Skip to main content

Hundreds of Nordhavn owners have ocean passages under their keels. For that reason, it’s easy to argue that long-distance cruising is the mission of every Nordhavn built. That much is true for the Nordhavn 40, once the builder’s smallest model. Back in 2001, when the boat was launched, the company took an off-the-factory-floor 40 with a single engine on a 172-day journey around the globe. The feat proved that a fiberglass production powerboat could cross oceans safely and gave the 40 superstar status as a boat that could go anywhere.

In 2018, after completing 69 hulls, Nordhavn put the 40 out to pasture. But the company wasn’t giving up on the lower end of its lineup. Behind the scenes, a new but similarly sized model was in the works. Two years later, in late 2020, the new N41 splashed.

The company already has 30-plus sales for the N41, nearly half the entire production run of the 40. The 41’s first owners—two experienced cruising couples from California—recently spoke with Soundings about the appeal of the salty passagemaker.

Stephanie and Lance Leuthesser on their new N41

Stephanie and Lance Leuthesser on their new N41

Lance and Stephanie Leuthesser, Tavie

When Lance Leuthesser was a deck officer on a 300-foot Environmental Science Services Administration vessel in Seattle, Washington, during the Vietnam War, he gained an appreciation for ships. And while he’d always been charmed by boats and the sea, his time as a deck officer solidified a newfound love of rugged-looking vessels.

Lance and Stephanie, who today are in their 70s, went looking for their first boat in 2006. “Around that time, Lance came to me and said, ‘You know you’re getting old when the ship you were on is being decommissioned and they no longer make the C. Plath sextant,’” says Stephanie. She then found a 1966 C. Plath sextant on eBay and gave it to Lance as a gift. “He then joked, ‘Now we need a boat.’ So, I said, ‘Okay, let’s do it.’”

A Nordhavn 40 caught the eye of Lance, who thought it looked just like a little ship. They bought the boat, named it Star Plath, then put 23,000 miles under the keel over 10 years.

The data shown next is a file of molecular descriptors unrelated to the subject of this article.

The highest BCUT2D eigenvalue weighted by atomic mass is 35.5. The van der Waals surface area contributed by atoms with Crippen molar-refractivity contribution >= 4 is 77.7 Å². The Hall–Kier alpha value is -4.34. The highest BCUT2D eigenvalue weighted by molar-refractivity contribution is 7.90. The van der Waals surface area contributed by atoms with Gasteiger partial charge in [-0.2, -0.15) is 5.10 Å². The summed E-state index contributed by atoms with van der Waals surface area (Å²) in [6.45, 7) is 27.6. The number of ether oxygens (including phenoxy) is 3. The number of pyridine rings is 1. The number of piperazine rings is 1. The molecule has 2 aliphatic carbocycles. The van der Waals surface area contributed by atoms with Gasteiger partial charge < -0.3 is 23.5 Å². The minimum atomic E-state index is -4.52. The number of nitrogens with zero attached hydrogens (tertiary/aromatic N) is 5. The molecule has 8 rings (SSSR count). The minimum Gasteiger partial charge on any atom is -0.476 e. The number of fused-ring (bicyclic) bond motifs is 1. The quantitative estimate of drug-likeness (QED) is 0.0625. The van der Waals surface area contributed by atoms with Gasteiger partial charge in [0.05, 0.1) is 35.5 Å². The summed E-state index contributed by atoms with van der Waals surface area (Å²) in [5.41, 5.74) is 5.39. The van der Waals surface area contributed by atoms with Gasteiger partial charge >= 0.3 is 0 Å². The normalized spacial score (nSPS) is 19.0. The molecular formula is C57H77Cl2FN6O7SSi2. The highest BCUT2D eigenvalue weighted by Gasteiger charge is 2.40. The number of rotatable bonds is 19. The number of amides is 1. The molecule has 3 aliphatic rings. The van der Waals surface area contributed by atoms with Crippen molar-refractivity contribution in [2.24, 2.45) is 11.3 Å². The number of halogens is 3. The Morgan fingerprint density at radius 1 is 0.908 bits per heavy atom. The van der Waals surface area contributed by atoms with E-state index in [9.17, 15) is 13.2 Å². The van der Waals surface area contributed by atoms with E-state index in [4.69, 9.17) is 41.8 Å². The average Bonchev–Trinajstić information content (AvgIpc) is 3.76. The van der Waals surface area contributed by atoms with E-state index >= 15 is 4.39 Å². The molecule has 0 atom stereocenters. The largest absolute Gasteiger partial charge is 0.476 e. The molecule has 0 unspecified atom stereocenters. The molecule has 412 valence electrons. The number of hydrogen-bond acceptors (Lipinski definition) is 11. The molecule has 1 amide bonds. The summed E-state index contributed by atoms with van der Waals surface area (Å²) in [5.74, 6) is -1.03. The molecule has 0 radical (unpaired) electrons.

“We cruised from Skagway, Alaska, down to Zihuatanejo, Mexico, with our dog Tavie,” Stephanie says. They loved the cruising life, but eventually the long offshore trips began to take their toll. So they sold the boat and bought a place in Arizona.

When Tavie passed away, Nordhavn’s Southwest sales rep James Leishman called to offer his condolences. “I heard Lance on the phone asking what’s new, and James started telling him about the N41. I’m hearing this and saying, ‘Let’s buy it!’”

Today, the Leuthesser’s own Hull No. 2 of the N41. Tavie is currently in California going through the last phases of commissioning work. “We decided we were too young to sit around and do nothing,” says Stephanie. “This boat makes it manageable for us to cruise again. It feels more practical than our last boat and is something we can handle. We’ll spend summers aboard once we get it up to Seattle.”

The couple likes the contemporary lines of the N41, and Stephanie is smitten with the interior. The open floor plan means Lance can be at the helm while she’s in the galley or in the salon with her quilting or cross-stitching. “We’re not going to miss the flybridge on the 40, and I feel like we’ll be more together when we’re underway,” she says.